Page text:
Cholera continues to be an important public health concern in developing countries where proper hygiene and sanitation are compromised. This severe diarrheal disease is caused by the Gram-negative pathogen Vibrio cholerae belonging to serogroups O1 and O139. Cholera toxin (CT) is the prime virulence factor and is directly responsible for the disease manifestation. The ctxB gene encodes cholera toxin B subunit (CTB) whereas the A subunit (CTA) is the product of ctxA gene. Enzymatic action of CT depends on binding of B pentamers to the lipid-based receptor ganglioside GM1. In recent years, emergence of V. cholerae Haitian variant strains with ctxB7 allele and their rapid spread throughout the globe has been linked to various cholera outbreaks in Africa and Asia. These strains produce classical type (WT) CTB except for an additional mutation in the signal sequence region where an asparagine (N) residue replaces a histidine (H) at the 20th amino acid position (H20N) of CTB precursor (pre-CTB). Here we report that Haitian variant V. cholerae O1 strains isolated in Kolkata produced higher amount of CT compared to contemporary O1 El Tor variant strains under in vitro virulence inducing conditions. We observed that the ctxB7 allele, itself plays a pivotal role in higher CT production. Based on our in silico analysis, we hypothesized that higher accumulation of toxin subunits from ctxB7 allele might be attributed to the structural alteration at the CTB signal peptide region of pre-H20N CTB. Overall, this study provides plausible explanation regarding the hypertoxigenic phenotype of the Haitian variant strains which have spread globally, possibly through positive selection for increased pathogenic traits.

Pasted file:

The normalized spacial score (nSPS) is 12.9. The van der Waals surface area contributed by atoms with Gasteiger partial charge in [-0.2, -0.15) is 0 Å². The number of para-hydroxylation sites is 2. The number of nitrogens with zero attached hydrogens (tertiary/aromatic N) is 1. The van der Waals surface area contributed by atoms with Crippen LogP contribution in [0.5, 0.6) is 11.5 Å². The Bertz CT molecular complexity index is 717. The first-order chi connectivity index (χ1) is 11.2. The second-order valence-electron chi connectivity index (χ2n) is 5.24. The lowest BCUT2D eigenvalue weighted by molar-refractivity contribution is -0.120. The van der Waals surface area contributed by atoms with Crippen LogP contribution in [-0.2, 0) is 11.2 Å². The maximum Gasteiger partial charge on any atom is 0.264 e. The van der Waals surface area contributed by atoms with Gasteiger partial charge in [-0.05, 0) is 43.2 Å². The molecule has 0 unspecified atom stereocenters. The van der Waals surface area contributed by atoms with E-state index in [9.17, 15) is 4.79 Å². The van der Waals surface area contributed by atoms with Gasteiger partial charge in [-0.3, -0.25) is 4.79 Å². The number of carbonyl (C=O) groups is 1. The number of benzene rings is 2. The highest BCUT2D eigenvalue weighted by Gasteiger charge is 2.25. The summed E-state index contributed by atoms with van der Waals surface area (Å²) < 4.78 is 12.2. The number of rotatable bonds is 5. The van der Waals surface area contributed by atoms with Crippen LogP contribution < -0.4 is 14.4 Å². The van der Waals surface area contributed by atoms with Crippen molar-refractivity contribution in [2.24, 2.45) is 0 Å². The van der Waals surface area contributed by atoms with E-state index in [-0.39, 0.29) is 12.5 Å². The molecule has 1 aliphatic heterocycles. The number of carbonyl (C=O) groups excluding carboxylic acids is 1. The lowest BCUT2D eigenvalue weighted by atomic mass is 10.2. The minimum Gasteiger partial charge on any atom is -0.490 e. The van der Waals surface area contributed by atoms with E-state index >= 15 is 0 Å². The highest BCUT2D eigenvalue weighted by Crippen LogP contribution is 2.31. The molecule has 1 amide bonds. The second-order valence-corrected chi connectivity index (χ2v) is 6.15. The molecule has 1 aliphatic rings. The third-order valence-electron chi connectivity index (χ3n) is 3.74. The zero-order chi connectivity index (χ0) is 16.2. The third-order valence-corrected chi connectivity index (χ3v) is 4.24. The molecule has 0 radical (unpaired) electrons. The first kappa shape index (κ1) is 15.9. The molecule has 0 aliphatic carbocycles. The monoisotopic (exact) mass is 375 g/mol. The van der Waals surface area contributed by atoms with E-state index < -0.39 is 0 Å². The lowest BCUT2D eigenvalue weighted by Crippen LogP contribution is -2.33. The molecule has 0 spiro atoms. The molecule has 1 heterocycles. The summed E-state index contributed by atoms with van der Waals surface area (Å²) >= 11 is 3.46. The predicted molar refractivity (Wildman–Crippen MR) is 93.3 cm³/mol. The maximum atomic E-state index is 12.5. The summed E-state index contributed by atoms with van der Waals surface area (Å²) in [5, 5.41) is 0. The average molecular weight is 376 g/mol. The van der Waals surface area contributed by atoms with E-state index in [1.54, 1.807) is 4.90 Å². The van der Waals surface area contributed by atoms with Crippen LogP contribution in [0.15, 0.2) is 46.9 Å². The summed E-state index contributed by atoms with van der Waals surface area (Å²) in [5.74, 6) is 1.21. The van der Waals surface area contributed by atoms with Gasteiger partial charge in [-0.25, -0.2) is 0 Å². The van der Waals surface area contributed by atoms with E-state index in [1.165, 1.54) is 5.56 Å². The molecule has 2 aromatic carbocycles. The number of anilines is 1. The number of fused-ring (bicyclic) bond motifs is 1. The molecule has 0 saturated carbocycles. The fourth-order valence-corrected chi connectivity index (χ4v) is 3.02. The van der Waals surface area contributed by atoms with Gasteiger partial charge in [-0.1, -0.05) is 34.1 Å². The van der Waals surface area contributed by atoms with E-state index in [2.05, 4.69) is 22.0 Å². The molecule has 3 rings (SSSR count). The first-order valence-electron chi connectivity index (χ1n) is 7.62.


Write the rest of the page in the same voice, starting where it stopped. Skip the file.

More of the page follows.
ASJC Scopus subject areas
- Public Health, Environmental and Occupational Health
- Infectious Diseases